An international research team led by drone expert Mirko Kovac from Empa and Imperial College London has used bees as a model to develop a swarm of cooperative 3D-printing drones. Under human control, these flying robots work in teams to 3D print materials to build or repair structures while they fly, the scientists report in the cover story of the latest issue of Nature.
3D printing is gaining importance in the construction industry. Both on site and in the factory, static and mobile robots print materials for use in construction projects such as steel and concrete structures.
A new approach to 3D printing, developed by Imperial College London and Empa, the Swiss Federal Institute for Materials Science and Technology, uses flying robots called drones that use collective construction methods inspired by natural builders like bees and bees are wasps.
The system, called Aerial Additive Manufacturing (Aerial-AM), involves a fleet of drones working together on a single design.
It consists of BuilDrones that deposit materials during flight and quality control ScanDrones that continuously measure the performance of the BuilDrones and inform their next manufacturing steps.
The researchers say that, unlike alternative methods, in-flight 3D printing opens doors that lead to on-site manufacturing and construction in hard-to-reach or dangerous locations, such as.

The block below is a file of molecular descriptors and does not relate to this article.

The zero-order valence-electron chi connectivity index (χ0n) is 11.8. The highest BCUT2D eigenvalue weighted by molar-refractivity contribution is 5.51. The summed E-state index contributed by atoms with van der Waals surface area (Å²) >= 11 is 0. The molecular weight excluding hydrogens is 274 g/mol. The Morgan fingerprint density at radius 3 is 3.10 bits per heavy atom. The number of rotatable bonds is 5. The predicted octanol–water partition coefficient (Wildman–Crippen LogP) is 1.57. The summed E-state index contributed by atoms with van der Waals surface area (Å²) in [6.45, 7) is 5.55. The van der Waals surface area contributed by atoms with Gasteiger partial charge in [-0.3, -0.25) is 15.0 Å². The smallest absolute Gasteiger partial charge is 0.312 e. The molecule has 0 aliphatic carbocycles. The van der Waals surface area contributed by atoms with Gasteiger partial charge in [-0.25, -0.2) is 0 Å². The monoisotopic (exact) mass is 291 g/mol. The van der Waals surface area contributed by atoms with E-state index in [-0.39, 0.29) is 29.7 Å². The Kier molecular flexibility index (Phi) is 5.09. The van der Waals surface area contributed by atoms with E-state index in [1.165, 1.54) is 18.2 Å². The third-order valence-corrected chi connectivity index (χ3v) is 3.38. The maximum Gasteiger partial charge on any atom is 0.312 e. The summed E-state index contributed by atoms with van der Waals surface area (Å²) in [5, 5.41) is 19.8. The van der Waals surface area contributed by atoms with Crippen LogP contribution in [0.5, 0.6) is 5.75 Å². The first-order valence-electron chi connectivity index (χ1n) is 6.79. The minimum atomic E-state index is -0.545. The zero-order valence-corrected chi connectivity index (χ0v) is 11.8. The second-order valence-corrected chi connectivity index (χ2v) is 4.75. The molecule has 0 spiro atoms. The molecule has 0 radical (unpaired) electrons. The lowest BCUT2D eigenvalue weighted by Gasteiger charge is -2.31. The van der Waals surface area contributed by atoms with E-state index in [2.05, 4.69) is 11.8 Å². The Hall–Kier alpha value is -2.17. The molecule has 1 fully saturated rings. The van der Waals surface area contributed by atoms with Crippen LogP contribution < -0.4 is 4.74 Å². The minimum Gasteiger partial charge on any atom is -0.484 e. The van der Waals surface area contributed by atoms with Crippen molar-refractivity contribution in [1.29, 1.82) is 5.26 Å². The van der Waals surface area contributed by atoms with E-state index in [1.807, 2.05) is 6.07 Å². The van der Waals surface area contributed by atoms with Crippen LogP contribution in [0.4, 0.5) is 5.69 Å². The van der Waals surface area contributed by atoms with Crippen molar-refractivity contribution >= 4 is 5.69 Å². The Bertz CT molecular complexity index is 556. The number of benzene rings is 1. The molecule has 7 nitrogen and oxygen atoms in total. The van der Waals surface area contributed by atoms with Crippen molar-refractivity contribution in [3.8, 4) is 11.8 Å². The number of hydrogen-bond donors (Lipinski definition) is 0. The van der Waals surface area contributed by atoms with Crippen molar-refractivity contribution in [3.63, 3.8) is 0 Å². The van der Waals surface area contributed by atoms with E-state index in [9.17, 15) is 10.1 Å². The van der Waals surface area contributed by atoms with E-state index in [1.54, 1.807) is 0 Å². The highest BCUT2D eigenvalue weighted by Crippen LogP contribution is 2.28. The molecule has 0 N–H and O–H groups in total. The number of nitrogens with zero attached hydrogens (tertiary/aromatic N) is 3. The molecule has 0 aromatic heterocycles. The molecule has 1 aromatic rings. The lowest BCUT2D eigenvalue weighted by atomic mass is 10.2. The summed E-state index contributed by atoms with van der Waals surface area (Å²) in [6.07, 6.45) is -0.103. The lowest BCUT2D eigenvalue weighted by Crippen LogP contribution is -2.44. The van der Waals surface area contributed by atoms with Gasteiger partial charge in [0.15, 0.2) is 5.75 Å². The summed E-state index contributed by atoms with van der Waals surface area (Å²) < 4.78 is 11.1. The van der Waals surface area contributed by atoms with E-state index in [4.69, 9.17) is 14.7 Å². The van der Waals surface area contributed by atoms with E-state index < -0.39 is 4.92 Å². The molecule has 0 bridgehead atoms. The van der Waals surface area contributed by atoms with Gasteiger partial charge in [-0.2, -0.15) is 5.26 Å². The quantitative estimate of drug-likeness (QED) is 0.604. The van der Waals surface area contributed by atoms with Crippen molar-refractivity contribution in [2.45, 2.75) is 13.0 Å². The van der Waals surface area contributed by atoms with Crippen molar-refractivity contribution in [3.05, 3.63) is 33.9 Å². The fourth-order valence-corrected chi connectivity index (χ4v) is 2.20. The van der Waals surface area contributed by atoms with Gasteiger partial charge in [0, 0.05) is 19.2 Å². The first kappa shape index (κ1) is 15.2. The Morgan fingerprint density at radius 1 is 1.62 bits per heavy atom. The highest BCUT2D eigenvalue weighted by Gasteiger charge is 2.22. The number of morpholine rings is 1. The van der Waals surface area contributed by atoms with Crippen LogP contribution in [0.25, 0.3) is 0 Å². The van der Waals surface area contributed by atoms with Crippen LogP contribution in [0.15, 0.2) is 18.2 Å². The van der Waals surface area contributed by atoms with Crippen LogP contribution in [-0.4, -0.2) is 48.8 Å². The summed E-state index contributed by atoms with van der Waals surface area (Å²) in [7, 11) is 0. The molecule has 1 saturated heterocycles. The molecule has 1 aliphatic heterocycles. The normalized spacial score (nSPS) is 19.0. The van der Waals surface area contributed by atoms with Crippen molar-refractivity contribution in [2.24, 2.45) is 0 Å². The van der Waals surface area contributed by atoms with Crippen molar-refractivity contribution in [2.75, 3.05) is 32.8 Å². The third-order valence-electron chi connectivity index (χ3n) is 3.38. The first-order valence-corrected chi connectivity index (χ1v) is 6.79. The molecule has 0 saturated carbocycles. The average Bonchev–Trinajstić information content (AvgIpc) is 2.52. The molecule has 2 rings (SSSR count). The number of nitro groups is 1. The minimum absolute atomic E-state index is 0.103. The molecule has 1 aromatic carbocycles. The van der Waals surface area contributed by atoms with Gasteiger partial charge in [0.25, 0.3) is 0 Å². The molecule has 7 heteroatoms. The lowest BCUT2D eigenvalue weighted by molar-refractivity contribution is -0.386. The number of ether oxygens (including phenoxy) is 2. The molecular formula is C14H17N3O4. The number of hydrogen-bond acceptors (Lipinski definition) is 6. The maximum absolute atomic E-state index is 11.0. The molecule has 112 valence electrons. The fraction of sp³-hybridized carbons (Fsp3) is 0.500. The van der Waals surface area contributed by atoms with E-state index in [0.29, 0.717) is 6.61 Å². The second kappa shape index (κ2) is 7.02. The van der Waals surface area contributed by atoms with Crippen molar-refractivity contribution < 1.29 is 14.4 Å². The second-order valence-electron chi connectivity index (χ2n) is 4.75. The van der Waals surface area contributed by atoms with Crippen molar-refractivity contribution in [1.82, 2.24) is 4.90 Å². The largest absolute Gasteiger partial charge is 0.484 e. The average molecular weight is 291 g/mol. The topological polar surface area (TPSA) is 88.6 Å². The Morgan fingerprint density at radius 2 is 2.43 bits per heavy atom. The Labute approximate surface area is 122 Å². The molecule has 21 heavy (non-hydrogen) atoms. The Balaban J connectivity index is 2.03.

The research was led by Professor Mirko Kovac from the Imperial Department of Aeronautics and Empa’s Materials and Technology Center of Robotics.
Professor Kovac said: “We proved the concept that drones can work autonomously and in tandem to construct and repair buildings, at least in the laboratory. This scalable solution could help with construction and repair in hard-to-reach areas such as tall buildings.”
Aerial-AM uses both a 3D printing and path planning framework to allow the drones to adapt to variations in the structure’s geometry as construction progresses.
The drones fly completely autonomously, but there is a human controller in the loop who can monitor progress and intervene if necessary based on information provided by the drones.
Printing 3D geometries
To test the concept, the researchers came up with four cement-like mixes that the drones could build with.
During construction, the drones evaluate the printed geometry in real time and adjust their behavior to ensure they meet build specifications to within five millimeters of manufacturing accuracy.
The proof-of-concept prints included a 2.05-meter cylinder (72 layers) with a polyurethane-based foam material and an 18-centimeter cylinder (28 layers) with a custom cement-like structural material.
The technology offers future opportunities for building and repairing structures in boundless, high or other hard-to-reach places. Next, researchers will work with construction companies to validate the solutions and provide repair and manufacturing capabilities. They believe the technology will offer significant cost savings and reduce access risks compared to traditional manual methods.
The co-investigators include Robert Stuart-Smith, Stefan Leutenegger, Vijay Pawar, Richard Ball, Chris Williams and Paul Shephard, and their research teams at UCL, the University of Bath, the University of Pennsylvania, Queen Mary University and the University of Munich .
This work was funded by the Engineering and Physical Sciences Research Council, part of UKRI. It was created by Assistant Professor Stuart-Smith and Professor Kovac after a pilot research collaboration and an award for a pipeline repair demonstration. The project is also supported by industry partners Skanska, Ultimaker, Burohappold and BRE.